Property Identification Code (PIC)

What is a Property Identification Code (PIC)?

A Property Identification Code (PIC) is an eight-character code allocated by the Department of Primary Industries (DPI) or an equivalent authority in each state or territory to identify a livestock-producing property. Producers must have a PIC to move livestock on and off a property – it forms the basis of Australia’s food safety and traceability programs.  

There are differences between states and territories in how PICs are managed.  In some states, amalgamation of separate PICs owned by the same entity, into a single PIC, is allowed.  In other states, one property can be issued multiple PICs if there are livestock owned by multiple entities on the property.  It is important to understand the requirements for your state or territory.

How are PICs used in the red meat integrity system?

PIC numbers, rather than properties are the basis for all Integrity System programs:

  • On-farm assurance, delivered by the LPA program, is PIC based. This means every PIC that is part of the LPA program must be accredited.
  • The NLIS program also relies on PICs to ensure traceability of animals through the supply chain.  NLIS tags/devices are issued to specific PICs and are applied to any livestock born there (Breeder Tags) or livestock that have been moved there and require a replacement tag (Post Breeder tags). 
  • All livestock movements must be recorded on the NLIS database, identifying the ‘from’ and ‘to’ PICs for the movement, as well as the individual animals via their NLIS tags (or mobs of animals for mob-based transfers). 
  • Statuses can be assigned to PICs that indicate particular circumstances such as PICs that have accessed cotton trash.  For more information on PIC statuses please refer to Tech Tip - PIC and device status codes).
  • Accredited LPA PICs  are required to use LPA NVDs for every livestock movement between different PICs and record this information on their NVD, making PICs central to LPA NVD recording.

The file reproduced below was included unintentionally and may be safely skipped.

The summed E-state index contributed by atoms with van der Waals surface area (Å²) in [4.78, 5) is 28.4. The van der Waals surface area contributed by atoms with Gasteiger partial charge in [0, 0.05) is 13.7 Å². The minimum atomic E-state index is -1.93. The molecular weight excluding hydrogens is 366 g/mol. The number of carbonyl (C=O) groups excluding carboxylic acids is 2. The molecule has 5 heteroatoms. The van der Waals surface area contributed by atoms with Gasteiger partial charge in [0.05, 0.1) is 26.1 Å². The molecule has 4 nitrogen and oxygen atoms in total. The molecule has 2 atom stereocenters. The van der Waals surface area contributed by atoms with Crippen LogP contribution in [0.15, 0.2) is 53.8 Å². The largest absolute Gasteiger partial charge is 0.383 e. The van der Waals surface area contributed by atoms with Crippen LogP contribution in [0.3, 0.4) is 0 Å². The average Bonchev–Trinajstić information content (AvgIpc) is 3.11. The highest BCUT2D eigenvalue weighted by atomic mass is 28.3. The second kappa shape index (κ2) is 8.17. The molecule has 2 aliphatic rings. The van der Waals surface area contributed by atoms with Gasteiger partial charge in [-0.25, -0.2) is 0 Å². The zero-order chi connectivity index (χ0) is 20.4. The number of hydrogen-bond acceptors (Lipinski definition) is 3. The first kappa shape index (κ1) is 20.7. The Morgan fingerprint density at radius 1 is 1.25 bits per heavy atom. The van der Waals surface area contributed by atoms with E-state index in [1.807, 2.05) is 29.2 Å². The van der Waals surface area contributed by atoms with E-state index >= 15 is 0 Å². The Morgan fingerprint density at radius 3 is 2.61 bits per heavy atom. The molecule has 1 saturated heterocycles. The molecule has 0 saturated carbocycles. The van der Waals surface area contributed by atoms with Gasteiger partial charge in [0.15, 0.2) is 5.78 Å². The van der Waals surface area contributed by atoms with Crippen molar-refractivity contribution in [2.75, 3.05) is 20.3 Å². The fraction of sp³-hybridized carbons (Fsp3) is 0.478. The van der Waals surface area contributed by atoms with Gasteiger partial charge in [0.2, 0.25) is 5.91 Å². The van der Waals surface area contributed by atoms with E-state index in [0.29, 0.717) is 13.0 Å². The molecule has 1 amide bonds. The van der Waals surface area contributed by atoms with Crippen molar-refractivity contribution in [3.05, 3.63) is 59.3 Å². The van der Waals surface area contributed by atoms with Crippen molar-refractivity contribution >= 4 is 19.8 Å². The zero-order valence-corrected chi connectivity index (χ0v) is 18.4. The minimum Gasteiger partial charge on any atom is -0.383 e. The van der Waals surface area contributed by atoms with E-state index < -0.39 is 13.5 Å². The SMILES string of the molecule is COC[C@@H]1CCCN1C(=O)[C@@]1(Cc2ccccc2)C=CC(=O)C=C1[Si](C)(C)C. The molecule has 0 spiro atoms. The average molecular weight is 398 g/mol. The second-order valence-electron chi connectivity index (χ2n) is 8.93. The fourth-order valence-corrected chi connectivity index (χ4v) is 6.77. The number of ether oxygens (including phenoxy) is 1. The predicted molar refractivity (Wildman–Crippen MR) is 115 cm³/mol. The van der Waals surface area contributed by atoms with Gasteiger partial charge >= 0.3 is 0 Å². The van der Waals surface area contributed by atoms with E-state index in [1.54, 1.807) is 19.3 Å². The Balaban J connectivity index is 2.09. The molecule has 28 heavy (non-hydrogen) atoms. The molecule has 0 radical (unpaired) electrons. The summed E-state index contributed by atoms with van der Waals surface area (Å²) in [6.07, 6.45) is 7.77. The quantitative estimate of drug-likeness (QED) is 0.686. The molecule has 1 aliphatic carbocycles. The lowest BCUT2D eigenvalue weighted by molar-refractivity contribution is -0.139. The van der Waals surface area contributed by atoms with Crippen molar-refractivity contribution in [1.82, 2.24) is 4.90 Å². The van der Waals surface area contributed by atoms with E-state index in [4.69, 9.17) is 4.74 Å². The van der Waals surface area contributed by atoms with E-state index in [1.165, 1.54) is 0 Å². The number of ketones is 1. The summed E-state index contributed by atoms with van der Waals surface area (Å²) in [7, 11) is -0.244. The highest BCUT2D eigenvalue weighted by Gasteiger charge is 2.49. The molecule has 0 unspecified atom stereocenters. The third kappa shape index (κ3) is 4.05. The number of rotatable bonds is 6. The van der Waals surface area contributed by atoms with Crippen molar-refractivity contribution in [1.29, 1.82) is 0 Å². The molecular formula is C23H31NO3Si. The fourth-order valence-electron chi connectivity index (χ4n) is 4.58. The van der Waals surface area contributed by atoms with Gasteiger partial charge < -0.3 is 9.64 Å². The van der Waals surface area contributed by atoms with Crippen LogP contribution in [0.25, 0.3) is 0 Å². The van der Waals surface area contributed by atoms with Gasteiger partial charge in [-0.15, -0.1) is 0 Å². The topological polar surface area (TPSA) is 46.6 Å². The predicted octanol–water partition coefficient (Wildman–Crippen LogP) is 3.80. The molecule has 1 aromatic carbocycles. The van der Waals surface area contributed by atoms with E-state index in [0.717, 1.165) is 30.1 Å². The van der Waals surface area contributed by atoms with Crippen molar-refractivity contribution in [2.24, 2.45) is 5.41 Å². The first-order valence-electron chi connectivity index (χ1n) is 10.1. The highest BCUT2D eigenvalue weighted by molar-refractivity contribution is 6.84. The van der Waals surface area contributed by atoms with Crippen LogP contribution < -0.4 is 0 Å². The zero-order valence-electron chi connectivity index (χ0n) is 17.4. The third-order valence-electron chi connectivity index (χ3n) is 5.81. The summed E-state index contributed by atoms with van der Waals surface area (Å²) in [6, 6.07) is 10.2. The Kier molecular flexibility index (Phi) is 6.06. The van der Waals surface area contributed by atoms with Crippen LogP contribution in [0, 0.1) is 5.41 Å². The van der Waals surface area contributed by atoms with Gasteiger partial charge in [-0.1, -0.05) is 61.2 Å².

How to obtain a PIC?

PICs are issued by state and territory departments to identify parcels of land used for agricultural purposes. To obtain a PIC, contact the relevant authority in your state or territory.

Is your PIC LPA accredited?

Producers can check if their PIC is accredited using the accreditation search tool.

Access state and territory information for obtaining a PIC, ordering NLIS tags, complying with livestock movement and NLIS requirements.

Variation between state and territory requirements, means producers must be aware of what applies to their situation, especially when moving livestock across borders.

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Tools & Resources

FAQs

Accreditation is linked to an individual PIC. The PIC owner should ensure that management systems on-farm meet LPA requirements and that all producers with access to the accredited PIC are aware of these requirements.

A PIC must be accredited before a livestock producer associated with that property is able to obtain and use LPA NVDs.

Please check the requirements for your state or territory – some require each entity to have their own PIC.  From an Integrity Systems perspective the preference is for each entity to have their own LPA accreditation, where livestock are owned by separate entities.  If allowable in your state or territory,  multiple LPA accounts can be set up on a single PIC. A third-party authorisation form will need to be completed, signed and returned to ISC. To access this form, call the ISC Helpdesk on 1800 683 111 or email lpa@integritysystems.com.au.

Alternatively, if allowable in your state or territory, livestock owned by separate entities on the one PIC can be managed under a single LPA accreditation.  It is important to note that in this circumstance the nominated person for the LPA accreditation will be responsible for meeting all LPA requirements for all livestock that reside on the PIC.

For any new property purchased, the new owner should inform LPA of the purchase and seek LPA accreditation for that PIC (even if they are an existing LPA accredited producer).

If you’re unsure of a device’s whereabouts and need to remove it from your PIC, assign the ‘Inactive’ (IA) status  to the device.

Any device you have not yet used should remain ‘active’ on the database. Any such device should not be assigned the ‘Inactive’ status white it is awaiting use.

PIC reconciliations are similar to property stocktakes. They identify discrepancies between the total number of electronic devices on a property, and the number of electronic devices registered to that property (PIC) on the NLIS database.  Completing a PIC reconciliation is important for producers meeting EU market requirements but it is also important when a PIC is involved in any kind of investigation or issue.  A true record of what devices are currently associated with a PIC can save much time and cost in the event of an animal disease outbreak or an investigation into residue contamination.

PIC reconciliations can be completed using either a manual upload or a file upload.

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